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Money-Saving Financial Advice for Young Adults
There are few things more exciting in life than moving out of your parents’ home and taking those first few steps on your own. But facing the world of adulthood can also be incredibly complicated. While it may be tempting to put financial planning on the back burner and focus on your immediate financial priorities, the decisions you make today have the potential to affect you for the rest of your life! Even if you’re not sure what to do with your life just yet, take the time to develop a solid financial plan so you can keep all of your paths open. Here are some awesome budget-friendly tips to get you started.
Practice Preventive Financial Habits
Like physical health, our financial health is dependent upon good habits and ongoing care. Take a preventive approach to your finances so you can avoid large, unexpected expenses that may leave you vulnerable to debt or poor credit. One way to do this is to take good care of your most expensive possessions, like your car. For example, it will cost you a lot more to fix your car after it breaks down than to pay for regular upkeep. Get familiar with your vehicle’s maintenance needs and learn how to save money on automotive products, such as windshield wiper blades, so you can prevent your car from becoming a money pit. Shopping online from deal sites like Rakuten is a great way to find discounts on car replacement parts—and you might even get some cash back too!
Preventing financial problems is always better than looking for a cure. Besides taking care of your valuable possessions, it’s also worthwhile to insure yourself against large expenses. For example, renters insurancerenters insurance will cover your possessions, medical bills, and living expenses if something happens to your apartment. Health insurance will protect you from racking up major debt in the event of an unexpected health issue. Disability insurance will protect your ability to earn money if you become unable to work due to sickness or injury. You can save money on all of these types of insurance by shopping around and comparing rates from several different companies.
Start Saving Today
While certain savings goals—like building a retirement fund or buying a home—may be years down the road, it’s important to get started now. If you start putting money away today, your wealth will begin to snowball rapidly thanks to compound interest. Even small contributions of $100 a month will add up and make a difference over time, so start saving whatever extra income you have.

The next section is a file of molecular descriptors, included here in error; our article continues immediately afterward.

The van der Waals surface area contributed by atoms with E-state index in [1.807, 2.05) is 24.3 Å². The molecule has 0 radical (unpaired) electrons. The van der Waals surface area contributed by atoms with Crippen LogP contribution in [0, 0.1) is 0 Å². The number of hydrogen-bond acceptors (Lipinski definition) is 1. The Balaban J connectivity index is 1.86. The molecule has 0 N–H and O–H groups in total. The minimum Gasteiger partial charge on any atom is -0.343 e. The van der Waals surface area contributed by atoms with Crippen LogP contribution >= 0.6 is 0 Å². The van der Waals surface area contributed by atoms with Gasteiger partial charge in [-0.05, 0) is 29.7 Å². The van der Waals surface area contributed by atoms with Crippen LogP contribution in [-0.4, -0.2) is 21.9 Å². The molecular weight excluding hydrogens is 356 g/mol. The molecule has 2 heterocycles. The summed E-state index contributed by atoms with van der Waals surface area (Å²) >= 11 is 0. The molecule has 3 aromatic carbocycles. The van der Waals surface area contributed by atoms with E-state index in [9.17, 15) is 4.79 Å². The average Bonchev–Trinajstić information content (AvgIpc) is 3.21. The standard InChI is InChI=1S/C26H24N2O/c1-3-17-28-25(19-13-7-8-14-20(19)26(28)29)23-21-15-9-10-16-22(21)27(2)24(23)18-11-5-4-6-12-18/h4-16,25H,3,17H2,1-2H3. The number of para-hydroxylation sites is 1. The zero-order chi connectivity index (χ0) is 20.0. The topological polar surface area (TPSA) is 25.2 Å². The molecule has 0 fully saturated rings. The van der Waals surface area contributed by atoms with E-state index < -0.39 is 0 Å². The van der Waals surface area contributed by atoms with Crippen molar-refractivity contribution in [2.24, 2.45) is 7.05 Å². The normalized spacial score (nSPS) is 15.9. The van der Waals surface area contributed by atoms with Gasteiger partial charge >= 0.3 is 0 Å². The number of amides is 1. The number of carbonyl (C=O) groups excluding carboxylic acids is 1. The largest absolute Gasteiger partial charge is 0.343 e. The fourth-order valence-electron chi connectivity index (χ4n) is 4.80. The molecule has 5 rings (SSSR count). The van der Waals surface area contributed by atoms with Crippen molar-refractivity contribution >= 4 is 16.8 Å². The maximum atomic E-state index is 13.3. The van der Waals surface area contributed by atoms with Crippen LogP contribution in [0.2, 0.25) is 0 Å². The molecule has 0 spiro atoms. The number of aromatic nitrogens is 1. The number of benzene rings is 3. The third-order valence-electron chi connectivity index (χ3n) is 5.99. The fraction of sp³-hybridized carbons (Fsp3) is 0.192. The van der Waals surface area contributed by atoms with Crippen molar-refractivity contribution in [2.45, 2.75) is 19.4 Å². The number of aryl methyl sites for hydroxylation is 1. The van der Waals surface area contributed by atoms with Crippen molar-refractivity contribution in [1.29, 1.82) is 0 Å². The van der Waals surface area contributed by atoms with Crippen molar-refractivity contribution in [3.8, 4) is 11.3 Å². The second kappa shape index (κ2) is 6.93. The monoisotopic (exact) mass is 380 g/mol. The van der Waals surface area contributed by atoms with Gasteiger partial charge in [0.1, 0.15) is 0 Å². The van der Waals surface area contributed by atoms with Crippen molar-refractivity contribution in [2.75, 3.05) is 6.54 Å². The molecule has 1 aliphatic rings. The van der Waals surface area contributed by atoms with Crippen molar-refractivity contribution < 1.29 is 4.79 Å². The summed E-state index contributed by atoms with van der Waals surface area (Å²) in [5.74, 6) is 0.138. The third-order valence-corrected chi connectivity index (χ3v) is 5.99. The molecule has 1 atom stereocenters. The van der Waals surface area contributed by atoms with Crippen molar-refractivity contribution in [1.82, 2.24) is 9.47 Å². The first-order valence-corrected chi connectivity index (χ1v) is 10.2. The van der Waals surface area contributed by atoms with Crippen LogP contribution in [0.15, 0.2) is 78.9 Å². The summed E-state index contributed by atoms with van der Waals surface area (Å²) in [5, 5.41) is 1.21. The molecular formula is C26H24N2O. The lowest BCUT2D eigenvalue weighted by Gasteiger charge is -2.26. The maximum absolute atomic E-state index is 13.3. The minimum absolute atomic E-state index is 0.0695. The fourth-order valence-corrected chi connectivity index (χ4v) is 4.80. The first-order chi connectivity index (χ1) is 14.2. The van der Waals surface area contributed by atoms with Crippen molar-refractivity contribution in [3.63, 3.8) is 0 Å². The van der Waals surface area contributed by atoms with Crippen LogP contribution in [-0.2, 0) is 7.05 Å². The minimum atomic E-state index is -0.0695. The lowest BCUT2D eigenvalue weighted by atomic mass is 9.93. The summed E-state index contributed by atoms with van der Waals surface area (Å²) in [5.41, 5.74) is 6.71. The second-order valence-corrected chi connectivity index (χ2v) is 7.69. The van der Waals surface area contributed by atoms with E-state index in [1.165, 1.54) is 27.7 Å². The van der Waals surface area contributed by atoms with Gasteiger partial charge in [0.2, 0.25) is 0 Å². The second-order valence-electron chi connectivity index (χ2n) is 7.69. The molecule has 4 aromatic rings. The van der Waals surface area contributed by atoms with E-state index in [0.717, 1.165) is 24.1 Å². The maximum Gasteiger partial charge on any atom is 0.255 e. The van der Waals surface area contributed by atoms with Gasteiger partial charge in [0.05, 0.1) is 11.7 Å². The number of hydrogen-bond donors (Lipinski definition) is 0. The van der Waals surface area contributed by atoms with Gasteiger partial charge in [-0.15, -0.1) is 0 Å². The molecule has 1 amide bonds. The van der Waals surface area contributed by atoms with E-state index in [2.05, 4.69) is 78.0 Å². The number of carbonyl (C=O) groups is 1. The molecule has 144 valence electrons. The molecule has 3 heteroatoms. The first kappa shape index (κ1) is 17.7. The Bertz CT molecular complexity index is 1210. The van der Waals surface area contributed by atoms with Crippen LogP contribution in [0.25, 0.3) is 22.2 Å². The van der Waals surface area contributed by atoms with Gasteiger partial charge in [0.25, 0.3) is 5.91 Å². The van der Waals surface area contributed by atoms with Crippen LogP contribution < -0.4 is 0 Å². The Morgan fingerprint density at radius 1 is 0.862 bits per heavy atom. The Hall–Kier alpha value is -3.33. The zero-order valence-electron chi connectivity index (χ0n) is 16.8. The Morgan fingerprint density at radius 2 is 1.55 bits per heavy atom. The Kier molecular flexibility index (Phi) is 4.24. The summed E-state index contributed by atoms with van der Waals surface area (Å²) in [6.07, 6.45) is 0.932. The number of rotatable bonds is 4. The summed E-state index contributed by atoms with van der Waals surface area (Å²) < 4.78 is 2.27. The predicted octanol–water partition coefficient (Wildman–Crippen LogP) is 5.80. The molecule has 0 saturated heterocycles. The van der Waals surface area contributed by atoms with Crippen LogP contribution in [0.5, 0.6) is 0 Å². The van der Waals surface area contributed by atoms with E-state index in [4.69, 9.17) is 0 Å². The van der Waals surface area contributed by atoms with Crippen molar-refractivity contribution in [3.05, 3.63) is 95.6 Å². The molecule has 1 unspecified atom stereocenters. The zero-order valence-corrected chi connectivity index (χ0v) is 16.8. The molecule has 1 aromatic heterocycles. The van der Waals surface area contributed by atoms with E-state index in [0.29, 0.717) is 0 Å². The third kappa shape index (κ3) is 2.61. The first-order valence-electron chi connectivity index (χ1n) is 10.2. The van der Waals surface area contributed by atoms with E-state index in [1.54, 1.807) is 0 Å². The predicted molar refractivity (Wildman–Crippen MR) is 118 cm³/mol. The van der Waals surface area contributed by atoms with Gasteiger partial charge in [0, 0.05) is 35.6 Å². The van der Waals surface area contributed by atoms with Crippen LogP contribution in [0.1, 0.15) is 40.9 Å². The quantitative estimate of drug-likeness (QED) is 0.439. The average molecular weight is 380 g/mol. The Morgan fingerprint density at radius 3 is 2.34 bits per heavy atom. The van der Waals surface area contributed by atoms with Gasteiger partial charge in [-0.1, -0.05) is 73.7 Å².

Separate Needs from Wants
According to SmartAsset, learning to separate your needs from wants is an essential element of budgeting. Needs are those essential things that you can’t go without, including housing, food, and transportation, while wants are items and services that enhance your life, such as entertainment or eating out. If you’re not careful, impulse purchases will eat up your income before you get a chance to save anything. Plus, seemingly small purchases—like your daily latte—can end up costing hundreds to thousands per year! Differentiating between your needs and wants will help you form healthier spending habits.
Stick to a Budget
Budgeting will help you better understand what you can afford and how you can make the most of your income. Keeping a budget will also help you see where your money is going, so you can avoid spending money on fees, services, and purchases that are getting in the way of your goals. Experian recommends a 50/30/20 budget, spending 50% of your income on needs, 30% on wants, and 20% on savings and debt payoff. If you’re spending too much on wants, you may want to make some budget cuts so you can afford to contribute more towards your needs or savings.
As you venture out on your own, try to limit frivolous spending and prioritize saving for the future. Developing healthy money habits now will help you avoid common financial mistakes that can really limit your options as you get older. Even if you don’t have a lot of money to work with at the moment, saving just a small portion of your monthly paycheck will set you up for greater success down the line.